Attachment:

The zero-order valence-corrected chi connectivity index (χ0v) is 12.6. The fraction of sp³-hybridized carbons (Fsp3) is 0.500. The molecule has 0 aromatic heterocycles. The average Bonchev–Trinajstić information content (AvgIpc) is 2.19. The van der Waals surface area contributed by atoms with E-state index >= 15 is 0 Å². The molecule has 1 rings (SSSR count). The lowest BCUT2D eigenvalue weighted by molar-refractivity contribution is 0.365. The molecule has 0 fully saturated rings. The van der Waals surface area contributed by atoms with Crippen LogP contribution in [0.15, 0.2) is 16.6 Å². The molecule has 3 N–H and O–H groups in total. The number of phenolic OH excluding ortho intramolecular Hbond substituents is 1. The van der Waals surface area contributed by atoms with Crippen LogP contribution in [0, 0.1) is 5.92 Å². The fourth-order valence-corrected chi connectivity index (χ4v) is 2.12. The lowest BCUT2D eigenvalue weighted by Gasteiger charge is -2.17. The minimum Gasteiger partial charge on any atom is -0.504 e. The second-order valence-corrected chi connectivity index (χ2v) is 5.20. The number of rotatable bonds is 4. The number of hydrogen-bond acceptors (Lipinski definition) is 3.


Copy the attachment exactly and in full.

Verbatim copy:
The zero-order valence-corrected chi connectivity index (χ0v) is 12.6. The fraction of sp³-hybridized carbons (Fsp3) is 0.500. The molecule has 0 aromatic heterocycles. The average Bonchev–Trinajstić information content (AvgIpc) is 2.19. The van der Waals surface area contributed by atoms with E-state index >= 15 is 0 Å². The molecule has 1 rings (SSSR count). The lowest BCUT2D eigenvalue weighted by molar-refractivity contribution is 0.365. The molecule has 0 fully saturated rings. The van der Waals surface area contributed by atoms with Crippen LogP contribution in [0.15, 0.2) is 16.6 Å². The molecule has 3 N–H and O–H groups in total. The number of phenolic OH excluding ortho intramolecular Hbond substituents is 1. The van der Waals surface area contributed by atoms with Crippen LogP contribution in [0, 0.1) is 5.92 Å². The fourth-order valence-corrected chi connectivity index (χ4v) is 2.12. The lowest BCUT2D eigenvalue weighted by Gasteiger charge is -2.17. The minimum Gasteiger partial charge on any atom is -0.504 e. The second-order valence-corrected chi connectivity index (χ2v) is 5.20. The number of rotatable bonds is 4. The number of hydrogen-bond acceptors (Lipinski definition) is 3.